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ext::B::B::DeparsPerl)Programmers Referenceext::B::B::Deparse(3p)

       B::Deparse - Perl compiler backend to produce perl code

       perl -MO=Deparse[,-d][,-fFILE][,-p][,-q][,-l]
               [,-sLETTERS][,-xLEVEL] prog.pl

       B::Deparse is a backend module for the Perl compiler that
       generates perl source code, based on the internal compiled
       structure that perl itself creates after parsing a pro-
       gram. The output of B::Deparse won't be exactly the same
       as the original source, since perl doesn't keep track of
       comments or whitespace, and there isn't a one-to-one cor-
       respondence between perl's syntactical constructions and
       their compiled form, but it will often be close. When you
       use the -p option, the output also includes parentheses
       even when they are not required by precedence, which can
       make it easy to see if perl is parsing your expressions
       the way you intended.

       While B::Deparse goes to some lengths to try to figure out
       what your original program was doing, some parts of the
       language can still trip it up; it still fails even on some
       parts of Perl's own test suite. If you encounter a failure
       other than the most common ones described in the BUGS sec-
       tion below, you can help contribute to B::Deparse's ongo-
       ing development by submitting a bug report with a small

       As with all compiler backend options, these must follow
       directly after the '-MO=Deparse', separated by a comma but
       not any white space.

       -d  Output data values (when they appear as constants)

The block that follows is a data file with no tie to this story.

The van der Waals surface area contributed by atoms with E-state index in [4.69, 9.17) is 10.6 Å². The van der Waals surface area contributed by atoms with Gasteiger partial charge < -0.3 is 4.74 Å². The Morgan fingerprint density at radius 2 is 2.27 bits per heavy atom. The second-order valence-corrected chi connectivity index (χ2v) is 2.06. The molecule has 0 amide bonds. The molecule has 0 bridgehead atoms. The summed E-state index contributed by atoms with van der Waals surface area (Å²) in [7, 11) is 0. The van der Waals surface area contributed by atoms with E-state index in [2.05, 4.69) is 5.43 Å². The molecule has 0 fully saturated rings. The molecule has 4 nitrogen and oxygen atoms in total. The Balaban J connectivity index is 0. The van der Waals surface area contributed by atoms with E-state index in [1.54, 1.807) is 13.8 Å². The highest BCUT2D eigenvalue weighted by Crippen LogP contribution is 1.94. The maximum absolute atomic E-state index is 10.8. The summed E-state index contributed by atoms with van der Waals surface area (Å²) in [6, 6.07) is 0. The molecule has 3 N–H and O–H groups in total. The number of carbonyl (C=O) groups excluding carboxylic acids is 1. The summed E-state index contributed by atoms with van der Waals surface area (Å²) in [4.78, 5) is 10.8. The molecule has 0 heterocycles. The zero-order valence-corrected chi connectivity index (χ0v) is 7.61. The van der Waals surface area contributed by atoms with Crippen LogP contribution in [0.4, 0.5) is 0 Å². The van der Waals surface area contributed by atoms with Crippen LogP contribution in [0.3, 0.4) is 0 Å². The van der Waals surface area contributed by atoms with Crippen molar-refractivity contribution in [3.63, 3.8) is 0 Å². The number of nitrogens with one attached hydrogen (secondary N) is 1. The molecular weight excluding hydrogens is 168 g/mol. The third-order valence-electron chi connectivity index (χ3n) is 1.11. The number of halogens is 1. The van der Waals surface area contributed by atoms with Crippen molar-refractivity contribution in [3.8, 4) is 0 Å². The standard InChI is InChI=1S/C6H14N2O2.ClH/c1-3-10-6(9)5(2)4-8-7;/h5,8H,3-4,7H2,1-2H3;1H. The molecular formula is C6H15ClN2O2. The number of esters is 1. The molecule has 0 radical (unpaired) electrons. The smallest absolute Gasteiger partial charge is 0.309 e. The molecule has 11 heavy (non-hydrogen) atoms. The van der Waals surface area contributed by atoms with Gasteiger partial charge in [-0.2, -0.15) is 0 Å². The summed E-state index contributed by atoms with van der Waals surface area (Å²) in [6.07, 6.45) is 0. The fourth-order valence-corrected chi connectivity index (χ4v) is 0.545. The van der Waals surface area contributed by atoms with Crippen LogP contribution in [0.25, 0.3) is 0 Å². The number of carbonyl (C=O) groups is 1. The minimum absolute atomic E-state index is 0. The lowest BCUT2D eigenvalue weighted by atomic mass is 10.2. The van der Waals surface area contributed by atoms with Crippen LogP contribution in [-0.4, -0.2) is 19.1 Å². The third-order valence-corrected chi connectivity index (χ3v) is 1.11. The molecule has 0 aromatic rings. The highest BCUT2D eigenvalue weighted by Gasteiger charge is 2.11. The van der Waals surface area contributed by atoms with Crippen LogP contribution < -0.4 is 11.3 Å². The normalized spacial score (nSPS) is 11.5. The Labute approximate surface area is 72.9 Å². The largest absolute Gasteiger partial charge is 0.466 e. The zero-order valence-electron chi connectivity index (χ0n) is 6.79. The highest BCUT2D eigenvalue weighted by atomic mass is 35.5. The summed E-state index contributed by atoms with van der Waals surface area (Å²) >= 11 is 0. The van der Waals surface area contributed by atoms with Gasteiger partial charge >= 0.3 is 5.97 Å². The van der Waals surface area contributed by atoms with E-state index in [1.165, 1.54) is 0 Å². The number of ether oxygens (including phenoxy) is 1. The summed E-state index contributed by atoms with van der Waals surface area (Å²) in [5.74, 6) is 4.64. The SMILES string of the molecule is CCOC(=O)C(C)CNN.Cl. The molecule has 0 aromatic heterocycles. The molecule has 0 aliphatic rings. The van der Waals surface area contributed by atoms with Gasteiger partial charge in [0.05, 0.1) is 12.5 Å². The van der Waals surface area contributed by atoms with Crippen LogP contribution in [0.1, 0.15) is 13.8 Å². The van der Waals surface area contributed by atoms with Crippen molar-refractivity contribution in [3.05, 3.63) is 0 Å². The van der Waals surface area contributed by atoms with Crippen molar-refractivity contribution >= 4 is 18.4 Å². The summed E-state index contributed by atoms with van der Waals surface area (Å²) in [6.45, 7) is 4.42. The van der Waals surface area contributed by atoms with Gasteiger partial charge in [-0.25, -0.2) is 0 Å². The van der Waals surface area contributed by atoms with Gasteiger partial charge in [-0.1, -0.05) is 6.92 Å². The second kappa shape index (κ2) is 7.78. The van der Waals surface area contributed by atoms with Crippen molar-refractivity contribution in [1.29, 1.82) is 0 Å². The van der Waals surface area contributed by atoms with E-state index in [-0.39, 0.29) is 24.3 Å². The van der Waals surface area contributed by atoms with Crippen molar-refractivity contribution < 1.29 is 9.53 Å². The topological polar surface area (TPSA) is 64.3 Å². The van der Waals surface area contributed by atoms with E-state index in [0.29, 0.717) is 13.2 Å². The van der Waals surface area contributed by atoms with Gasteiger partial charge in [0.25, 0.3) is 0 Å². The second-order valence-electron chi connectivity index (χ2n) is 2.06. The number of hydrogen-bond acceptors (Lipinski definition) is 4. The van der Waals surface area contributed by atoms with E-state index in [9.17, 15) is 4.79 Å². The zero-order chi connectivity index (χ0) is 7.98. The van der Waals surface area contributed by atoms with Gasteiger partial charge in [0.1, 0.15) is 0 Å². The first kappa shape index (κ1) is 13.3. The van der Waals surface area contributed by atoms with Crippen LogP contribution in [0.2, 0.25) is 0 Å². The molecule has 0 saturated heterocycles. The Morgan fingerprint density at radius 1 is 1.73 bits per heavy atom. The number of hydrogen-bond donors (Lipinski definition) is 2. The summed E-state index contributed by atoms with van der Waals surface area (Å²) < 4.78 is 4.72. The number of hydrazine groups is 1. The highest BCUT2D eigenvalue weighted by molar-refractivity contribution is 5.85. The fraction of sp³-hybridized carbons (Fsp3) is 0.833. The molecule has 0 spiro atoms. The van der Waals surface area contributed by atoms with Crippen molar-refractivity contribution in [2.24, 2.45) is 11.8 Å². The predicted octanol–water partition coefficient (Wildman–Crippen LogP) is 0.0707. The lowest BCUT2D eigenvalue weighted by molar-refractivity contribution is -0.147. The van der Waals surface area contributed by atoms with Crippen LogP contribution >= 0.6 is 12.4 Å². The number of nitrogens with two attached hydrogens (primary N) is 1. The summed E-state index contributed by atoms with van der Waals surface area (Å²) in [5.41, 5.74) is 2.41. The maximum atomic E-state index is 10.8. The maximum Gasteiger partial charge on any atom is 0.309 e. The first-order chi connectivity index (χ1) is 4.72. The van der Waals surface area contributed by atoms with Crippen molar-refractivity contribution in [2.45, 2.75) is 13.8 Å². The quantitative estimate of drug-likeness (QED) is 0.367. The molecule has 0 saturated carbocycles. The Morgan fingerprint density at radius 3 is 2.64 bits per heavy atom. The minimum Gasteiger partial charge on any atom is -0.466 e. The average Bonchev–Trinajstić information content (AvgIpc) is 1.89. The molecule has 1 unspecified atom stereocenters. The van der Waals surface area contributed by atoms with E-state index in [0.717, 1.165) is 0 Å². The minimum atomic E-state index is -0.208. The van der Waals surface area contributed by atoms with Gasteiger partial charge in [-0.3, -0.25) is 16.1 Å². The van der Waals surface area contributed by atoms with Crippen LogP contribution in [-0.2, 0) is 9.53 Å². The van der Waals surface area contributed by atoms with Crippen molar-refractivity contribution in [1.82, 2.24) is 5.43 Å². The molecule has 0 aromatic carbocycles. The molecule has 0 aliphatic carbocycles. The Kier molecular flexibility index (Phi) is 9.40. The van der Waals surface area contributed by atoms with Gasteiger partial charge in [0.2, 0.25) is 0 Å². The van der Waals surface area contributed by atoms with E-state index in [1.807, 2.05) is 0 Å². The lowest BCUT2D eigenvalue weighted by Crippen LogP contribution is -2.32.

using Data::Dumper.  Without this option, B::Deparse
           will use some simple routines of its own for the same
           purpose. Currently, Data::Dumper is better for some
           kinds of data (such as complex structures with sharing
           and self-reference) while the built-in routines are
           better for others (such as odd floating-point values).

           Normally, B::Deparse deparses the main code of a pro-
           gram, and all the subs defined in the same file. To
           include subs defined in other files, pass the -f
           option with the filename. You can pass the -f option
           several times, to include more than one secondary
           file.  (Most of the time you don't want to use it at
           all.)  You can also use this option to include subs
           which are defined in the scope of a #line directive
           with two parameters.

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       -l  Add '#line' declarations to the output based on the
           line and file locations of the original code.

       -p  Print extra parentheses. Without this option,
           B::Deparse includes parentheses in its output only
           when they are needed, based on the structure of your
           program. With -p, it uses parentheses (almost) when-
           ever they would be legal. This can be useful if you
           are used to LISP, or if you want to see how perl
           parses your input. If you say

               if ($var & 0x7f == 65) {print "Gimme an A!"}
               print ($which ? $a : $b), "\n";
               $name = $ENV{USER} or "Bob";

           "B::Deparse,-p" will print

               if (($var & 0)) {
                   print('Gimme an A!')
               (print(($which ? $a : $b)), '???');
               (($name = $ENV{'USER'}) or '???')

           which probably isn't what you intended (the '???' is a
           sign that perl optimized away a constant value).

       -P  Disable prototype checking. With this option, all
           function calls are deparsed as if no prototype was
           defined for them. In other words,

               perl -MO=Deparse,-P -e 'sub foo (\@) { 1 } foo @x'

           will print

               sub foo (\@) {

           making clear how the parameters are actually passed to

       -q  Expand double-quoted strings into the corresponding
           combinations of concatenation, uc, ucfirst, lc,
           lcfirst, quotemeta, and join. For instance, print